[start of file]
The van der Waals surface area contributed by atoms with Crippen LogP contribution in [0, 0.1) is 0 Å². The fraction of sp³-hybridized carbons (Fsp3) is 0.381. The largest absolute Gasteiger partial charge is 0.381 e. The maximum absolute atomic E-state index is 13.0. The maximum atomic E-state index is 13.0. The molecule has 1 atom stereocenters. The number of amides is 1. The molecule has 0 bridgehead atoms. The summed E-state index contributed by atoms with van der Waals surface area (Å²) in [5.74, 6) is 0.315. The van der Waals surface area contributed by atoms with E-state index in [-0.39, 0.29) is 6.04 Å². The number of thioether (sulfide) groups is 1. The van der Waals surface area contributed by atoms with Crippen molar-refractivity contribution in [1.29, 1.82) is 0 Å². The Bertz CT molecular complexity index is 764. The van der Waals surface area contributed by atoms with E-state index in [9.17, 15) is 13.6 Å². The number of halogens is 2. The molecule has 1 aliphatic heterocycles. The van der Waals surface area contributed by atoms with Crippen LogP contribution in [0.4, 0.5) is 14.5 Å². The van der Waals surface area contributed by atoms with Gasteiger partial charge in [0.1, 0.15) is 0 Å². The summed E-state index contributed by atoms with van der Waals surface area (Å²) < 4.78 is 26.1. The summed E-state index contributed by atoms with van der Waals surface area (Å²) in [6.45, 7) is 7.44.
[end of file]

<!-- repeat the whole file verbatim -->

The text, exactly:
The van der Waals surface area contributed by atoms with Crippen LogP contribution in [0, 0.1) is 0 Å². The fraction of sp³-hybridized carbons (Fsp3) is 0.381. The largest absolute Gasteiger partial charge is 0.381 e. The maximum absolute atomic E-state index is 13.0. The maximum atomic E-state index is 13.0. The molecule has 1 atom stereocenters. The number of amides is 1. The molecule has 0 bridgehead atoms. The summed E-state index contributed by atoms with van der Waals surface area (Å²) in [5.74, 6) is 0.315. The van der Waals surface area contributed by atoms with E-state index in [-0.39, 0.29) is 6.04 Å². The number of thioether (sulfide) groups is 1. The van der Waals surface area contributed by atoms with Crippen molar-refractivity contribution in [1.29, 1.82) is 0 Å². The Bertz CT molecular complexity index is 764. The van der Waals surface area contributed by atoms with E-state index in [9.17, 15) is 13.6 Å². The number of halogens is 2. The molecule has 1 aliphatic heterocycles. The van der Waals surface area contributed by atoms with Crippen LogP contribution in [0.4, 0.5) is 14.5 Å². The van der Waals surface area contributed by atoms with Gasteiger partial charge in [0.1, 0.15) is 0 Å². The summed E-state index contributed by atoms with van der Waals surface area (Å²) < 4.78 is 26.1. The summed E-state index contributed by atoms with van der Waals surface area (Å²) in [6.45, 7) is 7.44.